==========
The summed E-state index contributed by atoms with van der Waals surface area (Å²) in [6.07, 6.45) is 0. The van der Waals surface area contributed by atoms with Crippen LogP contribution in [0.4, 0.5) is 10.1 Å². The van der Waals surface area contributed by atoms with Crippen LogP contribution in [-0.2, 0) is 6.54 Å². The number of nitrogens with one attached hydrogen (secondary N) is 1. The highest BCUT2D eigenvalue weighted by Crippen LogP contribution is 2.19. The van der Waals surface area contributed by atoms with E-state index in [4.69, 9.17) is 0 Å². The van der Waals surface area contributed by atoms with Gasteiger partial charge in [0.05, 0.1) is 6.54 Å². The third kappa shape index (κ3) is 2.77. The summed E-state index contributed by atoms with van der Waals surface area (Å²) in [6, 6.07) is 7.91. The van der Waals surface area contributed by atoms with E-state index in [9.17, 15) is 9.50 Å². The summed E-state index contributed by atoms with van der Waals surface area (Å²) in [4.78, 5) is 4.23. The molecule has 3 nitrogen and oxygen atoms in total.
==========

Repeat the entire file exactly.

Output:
The summed E-state index contributed by atoms with van der Waals surface area (Å²) in [6.07, 6.45) is 0. The van der Waals surface area contributed by atoms with Crippen LogP contribution in [0.4, 0.5) is 10.1 Å². The van der Waals surface area contributed by atoms with Crippen LogP contribution in [-0.2, 0) is 6.54 Å². The number of nitrogens with one attached hydrogen (secondary N) is 1. The highest BCUT2D eigenvalue weighted by Crippen LogP contribution is 2.19. The van der Waals surface area contributed by atoms with E-state index in [4.69, 9.17) is 0 Å². The van der Waals surface area contributed by atoms with Gasteiger partial charge in [0.05, 0.1) is 6.54 Å². The third kappa shape index (κ3) is 2.77. The summed E-state index contributed by atoms with van der Waals surface area (Å²) in [6, 6.07) is 7.91. The van der Waals surface area contributed by atoms with E-state index in [9.17, 15) is 9.50 Å². The summed E-state index contributed by atoms with van der Waals surface area (Å²) in [4.78, 5) is 4.23. The molecule has 3 nitrogen and oxygen atoms in total.